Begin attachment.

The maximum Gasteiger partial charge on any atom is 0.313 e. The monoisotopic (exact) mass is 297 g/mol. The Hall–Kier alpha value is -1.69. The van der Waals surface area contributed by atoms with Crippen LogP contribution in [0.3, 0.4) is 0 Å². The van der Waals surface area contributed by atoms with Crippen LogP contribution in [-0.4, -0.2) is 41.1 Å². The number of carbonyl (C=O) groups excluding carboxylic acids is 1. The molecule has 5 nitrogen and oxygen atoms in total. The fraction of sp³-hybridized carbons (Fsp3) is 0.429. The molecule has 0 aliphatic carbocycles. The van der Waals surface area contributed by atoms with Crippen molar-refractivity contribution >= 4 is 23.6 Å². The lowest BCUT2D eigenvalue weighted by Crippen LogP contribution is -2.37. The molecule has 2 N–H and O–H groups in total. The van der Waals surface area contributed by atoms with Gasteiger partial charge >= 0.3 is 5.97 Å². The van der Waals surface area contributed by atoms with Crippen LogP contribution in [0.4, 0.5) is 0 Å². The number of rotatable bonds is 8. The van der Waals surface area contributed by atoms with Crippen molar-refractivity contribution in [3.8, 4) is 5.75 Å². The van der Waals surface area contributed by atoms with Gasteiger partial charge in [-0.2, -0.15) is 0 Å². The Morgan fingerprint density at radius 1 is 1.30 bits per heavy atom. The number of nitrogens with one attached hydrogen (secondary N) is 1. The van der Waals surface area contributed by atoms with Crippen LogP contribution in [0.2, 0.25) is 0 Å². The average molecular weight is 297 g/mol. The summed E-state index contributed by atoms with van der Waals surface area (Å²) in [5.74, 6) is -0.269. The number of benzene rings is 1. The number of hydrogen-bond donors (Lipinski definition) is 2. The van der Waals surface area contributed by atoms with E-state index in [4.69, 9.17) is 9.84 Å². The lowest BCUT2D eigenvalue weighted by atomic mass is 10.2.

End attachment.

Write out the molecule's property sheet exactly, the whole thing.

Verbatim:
The maximum Gasteiger partial charge on any atom is 0.313 e. The monoisotopic (exact) mass is 297 g/mol. The Hall–Kier alpha value is -1.69. The van der Waals surface area contributed by atoms with Crippen LogP contribution in [0.3, 0.4) is 0 Å². The van der Waals surface area contributed by atoms with Crippen LogP contribution in [-0.4, -0.2) is 41.1 Å². The number of carbonyl (C=O) groups excluding carboxylic acids is 1. The molecule has 5 nitrogen and oxygen atoms in total. The fraction of sp³-hybridized carbons (Fsp3) is 0.429. The molecule has 0 aliphatic carbocycles. The van der Waals surface area contributed by atoms with Crippen molar-refractivity contribution >= 4 is 23.6 Å². The lowest BCUT2D eigenvalue weighted by Crippen LogP contribution is -2.37. The molecule has 2 N–H and O–H groups in total. The van der Waals surface area contributed by atoms with Gasteiger partial charge >= 0.3 is 5.97 Å². The van der Waals surface area contributed by atoms with Crippen LogP contribution in [0.4, 0.5) is 0 Å². The number of rotatable bonds is 8. The van der Waals surface area contributed by atoms with Crippen molar-refractivity contribution in [3.8, 4) is 5.75 Å². The van der Waals surface area contributed by atoms with Gasteiger partial charge in [-0.2, -0.15) is 0 Å². The Morgan fingerprint density at radius 1 is 1.30 bits per heavy atom. The number of nitrogens with one attached hydrogen (secondary N) is 1. The van der Waals surface area contributed by atoms with Crippen LogP contribution in [0.2, 0.25) is 0 Å². The average molecular weight is 297 g/mol. The summed E-state index contributed by atoms with van der Waals surface area (Å²) in [5.74, 6) is -0.269. The number of benzene rings is 1. The number of hydrogen-bond donors (Lipinski definition) is 2. The van der Waals surface area contributed by atoms with E-state index in [4.69, 9.17) is 9.84 Å². The lowest BCUT2D eigenvalue weighted by atomic mass is 10.2.